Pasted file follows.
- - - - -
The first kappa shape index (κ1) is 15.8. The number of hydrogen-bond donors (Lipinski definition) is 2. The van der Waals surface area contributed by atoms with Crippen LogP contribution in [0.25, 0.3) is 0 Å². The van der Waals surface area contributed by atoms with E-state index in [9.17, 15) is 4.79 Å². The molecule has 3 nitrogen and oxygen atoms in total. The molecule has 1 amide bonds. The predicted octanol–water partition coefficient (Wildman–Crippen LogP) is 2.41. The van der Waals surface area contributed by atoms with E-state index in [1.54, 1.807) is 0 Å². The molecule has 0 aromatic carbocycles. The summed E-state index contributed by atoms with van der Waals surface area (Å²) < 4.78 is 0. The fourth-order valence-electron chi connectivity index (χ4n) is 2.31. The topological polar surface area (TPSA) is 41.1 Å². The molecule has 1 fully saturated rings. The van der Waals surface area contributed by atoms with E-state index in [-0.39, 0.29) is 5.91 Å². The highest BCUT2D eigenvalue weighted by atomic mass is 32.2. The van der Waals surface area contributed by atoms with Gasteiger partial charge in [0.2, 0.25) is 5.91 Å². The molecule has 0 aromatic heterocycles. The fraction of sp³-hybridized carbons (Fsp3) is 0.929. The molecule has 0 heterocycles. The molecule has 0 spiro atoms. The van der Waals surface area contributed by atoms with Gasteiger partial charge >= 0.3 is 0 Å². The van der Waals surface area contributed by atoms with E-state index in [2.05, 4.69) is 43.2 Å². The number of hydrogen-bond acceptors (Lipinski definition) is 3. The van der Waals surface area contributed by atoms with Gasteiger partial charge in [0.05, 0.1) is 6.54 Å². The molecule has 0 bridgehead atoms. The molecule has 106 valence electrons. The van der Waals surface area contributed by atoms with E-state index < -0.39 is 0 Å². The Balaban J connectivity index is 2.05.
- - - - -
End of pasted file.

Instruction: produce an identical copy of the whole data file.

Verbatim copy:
The first kappa shape index (κ1) is 15.8. The number of hydrogen-bond donors (Lipinski definition) is 2. The van der Waals surface area contributed by atoms with Crippen LogP contribution in [0.25, 0.3) is 0 Å². The van der Waals surface area contributed by atoms with E-state index in [9.17, 15) is 4.79 Å². The molecule has 3 nitrogen and oxygen atoms in total. The molecule has 1 amide bonds. The predicted octanol–water partition coefficient (Wildman–Crippen LogP) is 2.41. The van der Waals surface area contributed by atoms with E-state index in [1.54, 1.807) is 0 Å². The molecule has 0 aromatic carbocycles. The summed E-state index contributed by atoms with van der Waals surface area (Å²) < 4.78 is 0. The fourth-order valence-electron chi connectivity index (χ4n) is 2.31. The topological polar surface area (TPSA) is 41.1 Å². The molecule has 1 fully saturated rings. The van der Waals surface area contributed by atoms with E-state index in [-0.39, 0.29) is 5.91 Å². The highest BCUT2D eigenvalue weighted by atomic mass is 32.2. The van der Waals surface area contributed by atoms with Gasteiger partial charge in [0.2, 0.25) is 5.91 Å². The molecule has 0 aromatic heterocycles. The fraction of sp³-hybridized carbons (Fsp3) is 0.929. The molecule has 0 heterocycles. The molecule has 0 spiro atoms. The van der Waals surface area contributed by atoms with Gasteiger partial charge >= 0.3 is 0 Å². The van der Waals surface area contributed by atoms with E-state index in [2.05, 4.69) is 43.2 Å². The number of hydrogen-bond acceptors (Lipinski definition) is 3. The van der Waals surface area contributed by atoms with Gasteiger partial charge in [0.05, 0.1) is 6.54 Å². The molecule has 0 bridgehead atoms. The molecule has 106 valence electrons. The van der Waals surface area contributed by atoms with E-state index < -0.39 is 0 Å². The Balaban J connectivity index is 2.05.